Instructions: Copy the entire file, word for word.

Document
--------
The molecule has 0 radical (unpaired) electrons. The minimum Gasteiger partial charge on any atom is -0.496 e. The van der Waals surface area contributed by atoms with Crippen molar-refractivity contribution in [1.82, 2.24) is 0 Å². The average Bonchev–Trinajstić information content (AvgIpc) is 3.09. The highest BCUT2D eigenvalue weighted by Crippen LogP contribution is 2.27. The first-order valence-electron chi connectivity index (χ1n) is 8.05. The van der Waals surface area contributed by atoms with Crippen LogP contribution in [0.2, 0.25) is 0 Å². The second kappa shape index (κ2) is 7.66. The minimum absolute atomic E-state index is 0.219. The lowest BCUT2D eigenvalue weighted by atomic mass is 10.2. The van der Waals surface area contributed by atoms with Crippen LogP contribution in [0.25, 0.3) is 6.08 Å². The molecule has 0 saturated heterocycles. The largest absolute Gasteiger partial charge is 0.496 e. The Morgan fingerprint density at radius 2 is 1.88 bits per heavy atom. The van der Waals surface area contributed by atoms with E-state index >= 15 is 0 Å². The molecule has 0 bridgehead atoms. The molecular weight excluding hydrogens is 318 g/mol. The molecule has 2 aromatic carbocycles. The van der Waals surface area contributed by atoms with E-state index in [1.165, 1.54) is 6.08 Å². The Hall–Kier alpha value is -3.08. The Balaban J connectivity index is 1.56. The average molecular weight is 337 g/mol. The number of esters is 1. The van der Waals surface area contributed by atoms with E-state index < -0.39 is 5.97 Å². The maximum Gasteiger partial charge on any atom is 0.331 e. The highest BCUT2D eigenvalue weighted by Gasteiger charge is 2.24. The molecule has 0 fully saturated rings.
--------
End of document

The molecule has 0 radical (unpaired) electrons. The minimum Gasteiger partial charge on any atom is -0.496 e. The van der Waals surface area contributed by atoms with Crippen molar-refractivity contribution in [1.82, 2.24) is 0 Å². The average Bonchev–Trinajstić information content (AvgIpc) is 3.09. The highest BCUT2D eigenvalue weighted by Crippen LogP contribution is 2.27. The first-order valence-electron chi connectivity index (χ1n) is 8.05. The van der Waals surface area contributed by atoms with Crippen LogP contribution in [0.2, 0.25) is 0 Å². The second kappa shape index (κ2) is 7.66. The minimum absolute atomic E-state index is 0.219. The lowest BCUT2D eigenvalue weighted by atomic mass is 10.2. The van der Waals surface area contributed by atoms with Crippen LogP contribution in [0.25, 0.3) is 6.08 Å². The molecule has 0 saturated heterocycles. The largest absolute Gasteiger partial charge is 0.496 e. The Morgan fingerprint density at radius 2 is 1.88 bits per heavy atom. The van der Waals surface area contributed by atoms with E-state index >= 15 is 0 Å². The molecule has 0 bridgehead atoms. The molecular weight excluding hydrogens is 318 g/mol. The molecule has 2 aromatic carbocycles. The van der Waals surface area contributed by atoms with E-state index in [1.165, 1.54) is 6.08 Å². The Hall–Kier alpha value is -3.08. The Balaban J connectivity index is 1.56. The average molecular weight is 337 g/mol. The number of esters is 1. The van der Waals surface area contributed by atoms with E-state index < -0.39 is 5.97 Å². The maximum Gasteiger partial charge on any atom is 0.331 e. The highest BCUT2D eigenvalue weighted by Gasteiger charge is 2.24. The molecule has 0 fully saturated rings.